The University’s total CO2 emissions in 2020/21 are estimated at 103,000 tCO2e, a reduction of 11% compared with 2019/2020.
This reduction is driven by several factors, for example the completion of the Institute for Advanced Automotive Propulsion Systems (IAAPS) building at Bristol & Bath Science Park reduced emissions from construction by approximately 40%.
The impact of the Covid-19 also had a significant effect on the figures. There was a significant rise in gas consumption to heat buildings that had to be kept well ventilated, but emissions from business travel declined by 95%.
This year, thanks to refining the calculation of our scope 3 emissions, those carbon emissions embedded in the products we buy and how we travel, the figures are more accurate than ever before.
The University has committed through the Climate Action Framework, to challenging carbon targets, which include:
- Being Net Zero Carbon in scope 1 and 2 emissions by 2030.
- A 50% reduction in scope 3 emissions by 2030.
- Being Net Zero Carbon in its scope 1, 2 and 3 emissions by 2040.
In addition, the Climate Action Framework Principles commit the University to a ‘whole institution’ response to the climate emergency, and the report shows how it is doing this across four themes: education, research, reducing our carbon footprint, and partnering with other institutions to develop solutions.
In education, climate change is being embedded across the education framework, to equip Bath graduates with the knowledge, confidence, and skills to conserve and protect our planet. The pilot climate literacy programme started the process of supporting students in understanding the basics of the climate emergency and mitigation approaches, whilst work continues to embed climate content in existing courses through the Citizenship and Sustainability curriculum principle.
Bath’s research makes significant contributions to reducing carbon emissions in wider society and the University has several world leading research centres addressing challenges related to climate change. It is also directing research towards climate related challenges thanks to the launch of the multidisciplinary Bath Beacons, and the GW4 Climate Alliance.
The LEAF (Laboratory Efficiency Assessment Framework) pilot is also scrutinising the carbon impact of the way research is conducted and supporting labs in understanding and driving down their environmental impacts.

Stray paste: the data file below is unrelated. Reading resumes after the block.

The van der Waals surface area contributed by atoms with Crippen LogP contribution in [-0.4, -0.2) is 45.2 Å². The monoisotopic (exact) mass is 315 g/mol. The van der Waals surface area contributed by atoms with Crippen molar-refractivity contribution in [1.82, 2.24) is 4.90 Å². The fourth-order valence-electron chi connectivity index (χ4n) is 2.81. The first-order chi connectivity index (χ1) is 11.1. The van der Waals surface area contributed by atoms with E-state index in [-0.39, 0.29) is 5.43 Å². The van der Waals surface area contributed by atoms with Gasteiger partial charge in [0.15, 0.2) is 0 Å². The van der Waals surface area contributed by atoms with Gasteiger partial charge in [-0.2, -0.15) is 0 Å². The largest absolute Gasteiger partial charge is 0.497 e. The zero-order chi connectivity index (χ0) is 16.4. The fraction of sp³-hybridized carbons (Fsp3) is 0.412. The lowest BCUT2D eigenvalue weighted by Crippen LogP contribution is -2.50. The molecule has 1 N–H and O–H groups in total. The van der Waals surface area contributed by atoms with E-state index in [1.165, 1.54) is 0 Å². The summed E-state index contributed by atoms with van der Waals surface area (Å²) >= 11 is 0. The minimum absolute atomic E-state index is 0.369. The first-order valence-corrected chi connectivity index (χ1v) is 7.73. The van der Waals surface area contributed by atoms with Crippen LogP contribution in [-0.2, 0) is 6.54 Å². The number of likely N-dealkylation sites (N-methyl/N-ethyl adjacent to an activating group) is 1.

Meeting the University’s ambitious carbon targets will require major reductions in the energy demands of the campus and buildings. A roadmap for this transition is being developed following the commission of a detailed heat decarbonisation study of campus, funded by the Salix Public Sector Decarbonisation Fund. This is reviewing the campus at a building-by-building level, identifying necessary improvements to the building fabric and heating systems to deliver net zero.
Recognising that the organisational change required to deliver our CAF commitments will require the support of and impact the entire University community, the Climate Action Team undertook the first annual climate survey in November. This in-depth survey asked the community for its views on topics including energy use, purchasing, food and diet, travel, financial investment, and embedding climate change awareness in education, to help inform decision making as the University works towards its Climate Action Principles.
In a year which saw Glasgow host COP26, the climate science is clear; and the latest IPCC Report presents a dire warning about the consequences of inaction. Society and organisations now need to transform at speed and scale to address the Climate Emergency, and the University is not alone in recognising the inherent challenge in achieving this.
The Annual Carbon Report highlights that good first steps have been made on the journey to become a low carbon campus but also recognises that there are real complexities to be faced in delivering on carbon commitments. Whilst the impact of the Covid-19 pandemic has made it more difficult for all organisations to drive down emissions, the University is now in a position to start embedding real change.
For more information on Climate Action at the University see here.